Just a 30 minute drive south, Brookgreen Gardens is a spectacular day trip from Myrtle Beach. It is so much more than just a garden. Brookgreen is a sculpture museum, botanical garden, exhibition center, zoo, and more. It’s also listed on the National Register of Historic Places, and designated a National Historic Landmark due to its cultural significance.
It’s easy to spend a full day enjoying the grounds.
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Where is Brookgreen Gardens?
Located on the southern end of Murrells Inlet in South Carolina, Brookgreen Gardens is across the street from Huntington Beach State Park.
The gardens are between Georgetown and Myrtle Beach, about 30 minutes from each. Just under two hours north of Charleston.
A Little History of Brookgreen Gardens
Brookgreen Gardens lie on what used to be four rice field plantations. Purchased in 1930 by Archer and Anna Huntington, they originally intended the area as a winter retreat so Anna could rest and recover from tuberculosis.
Archer was a wealthy scholar and poet, most noted for his translation of El Cid. Anna was a groundbreaking and award-winning sculptor.
Within a year of purchasing the estate, they established Brookgreen Gardens. Initially, they planned to display only Anna’s work. It didn’t take long to expand their vision into incorporating many of the best American sculptors.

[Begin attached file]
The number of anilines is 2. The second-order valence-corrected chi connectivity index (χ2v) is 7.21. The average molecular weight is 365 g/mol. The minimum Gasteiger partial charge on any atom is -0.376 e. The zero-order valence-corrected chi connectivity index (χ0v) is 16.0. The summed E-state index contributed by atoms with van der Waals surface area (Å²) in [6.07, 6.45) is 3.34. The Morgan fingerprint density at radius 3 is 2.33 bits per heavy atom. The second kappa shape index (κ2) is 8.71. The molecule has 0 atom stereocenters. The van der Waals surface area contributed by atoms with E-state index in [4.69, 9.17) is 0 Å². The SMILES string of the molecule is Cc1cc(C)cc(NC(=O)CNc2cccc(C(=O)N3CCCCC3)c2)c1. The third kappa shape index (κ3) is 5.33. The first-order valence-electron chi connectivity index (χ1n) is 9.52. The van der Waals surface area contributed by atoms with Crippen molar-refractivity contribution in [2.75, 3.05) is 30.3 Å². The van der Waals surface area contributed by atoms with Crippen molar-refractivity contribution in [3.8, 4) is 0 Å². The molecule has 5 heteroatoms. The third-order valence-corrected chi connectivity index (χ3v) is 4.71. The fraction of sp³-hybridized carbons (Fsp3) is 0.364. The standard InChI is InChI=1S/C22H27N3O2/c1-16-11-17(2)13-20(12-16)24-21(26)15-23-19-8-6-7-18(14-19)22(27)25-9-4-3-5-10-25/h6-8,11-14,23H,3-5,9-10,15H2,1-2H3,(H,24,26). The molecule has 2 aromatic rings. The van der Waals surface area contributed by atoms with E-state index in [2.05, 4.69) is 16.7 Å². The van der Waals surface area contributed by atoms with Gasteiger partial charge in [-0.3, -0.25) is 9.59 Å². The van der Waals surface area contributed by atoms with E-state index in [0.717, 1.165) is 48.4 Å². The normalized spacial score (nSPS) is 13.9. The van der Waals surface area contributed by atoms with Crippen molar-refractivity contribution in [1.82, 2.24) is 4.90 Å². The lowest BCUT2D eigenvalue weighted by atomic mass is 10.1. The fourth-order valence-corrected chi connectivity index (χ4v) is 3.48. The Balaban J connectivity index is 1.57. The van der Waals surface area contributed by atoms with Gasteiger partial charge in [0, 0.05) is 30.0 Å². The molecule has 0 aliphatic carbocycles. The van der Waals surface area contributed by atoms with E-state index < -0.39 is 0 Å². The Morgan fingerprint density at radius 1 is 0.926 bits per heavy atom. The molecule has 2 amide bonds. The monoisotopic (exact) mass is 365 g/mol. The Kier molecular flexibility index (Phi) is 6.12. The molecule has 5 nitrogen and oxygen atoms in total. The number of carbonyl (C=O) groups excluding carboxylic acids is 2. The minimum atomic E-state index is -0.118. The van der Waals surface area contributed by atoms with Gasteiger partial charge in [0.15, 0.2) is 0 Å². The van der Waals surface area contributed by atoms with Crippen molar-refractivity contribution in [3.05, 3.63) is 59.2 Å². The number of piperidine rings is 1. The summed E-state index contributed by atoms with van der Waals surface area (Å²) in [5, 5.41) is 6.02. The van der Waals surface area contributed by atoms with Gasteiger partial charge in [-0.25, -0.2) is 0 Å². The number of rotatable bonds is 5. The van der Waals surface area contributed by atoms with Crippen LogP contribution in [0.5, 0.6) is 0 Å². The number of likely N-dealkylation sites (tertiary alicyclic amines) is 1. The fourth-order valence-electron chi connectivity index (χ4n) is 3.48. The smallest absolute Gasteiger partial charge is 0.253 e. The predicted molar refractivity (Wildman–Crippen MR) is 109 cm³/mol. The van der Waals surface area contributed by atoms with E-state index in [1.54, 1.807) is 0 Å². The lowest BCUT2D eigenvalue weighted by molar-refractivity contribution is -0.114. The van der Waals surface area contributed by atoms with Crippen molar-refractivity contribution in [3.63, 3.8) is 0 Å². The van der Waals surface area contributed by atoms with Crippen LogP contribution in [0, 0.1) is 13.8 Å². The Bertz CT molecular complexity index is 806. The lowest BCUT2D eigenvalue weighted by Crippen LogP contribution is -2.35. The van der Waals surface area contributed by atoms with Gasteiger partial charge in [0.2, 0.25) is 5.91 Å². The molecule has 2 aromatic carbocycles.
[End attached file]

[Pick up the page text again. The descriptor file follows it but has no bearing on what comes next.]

Interested in learning more about the Huntingtons? Their former home, Atalaya Castle, lies in Huntington Beach State Park across from the gardens. The “castle” itself is worth visiting, but it also has an fantastic display of information on this powerful and influential couple.
What to do at Brookgreen Gardens
With 9,127 acres, Brookgreen Gardens is huge. It’s most notable for being the “largest and most comprehensive collection of American figurative sculpture” in the US.
In addition to the sculpture galleries and gardens, included in admission is a small zoo. There are also a few trails around the property and historical sites.
For an additional fee, the gardens offer several excursions and events, depending on time of year. Plus, there is a seasonal butterfly experience.
American Sculpture & Botanical Gardens
Primarily, Brookgreen Gardens is an outdoor museum. The botanical gardens set the landscape for the incredible sculptures. In addition, there are three indoor sculpture galleries, plus an rotating exhibition hall. Over 2,000 works by over 430 artists are on display.
The semi-covered Brown Sculpture Garden houses a combination of marble and bronze statues. Apparently, the marble statues used to be left outdoors, but since marble is soft, a few developed pitting. The garden took action to protect these works of art from any further exposure.
Dedicated to Stanley Bleifeld, the Bleifeld Gallery houses several of his terracotta pieces, including the wave. If you look carefully from one side you can see a shark, from the other, the swimmer. It’s very clever.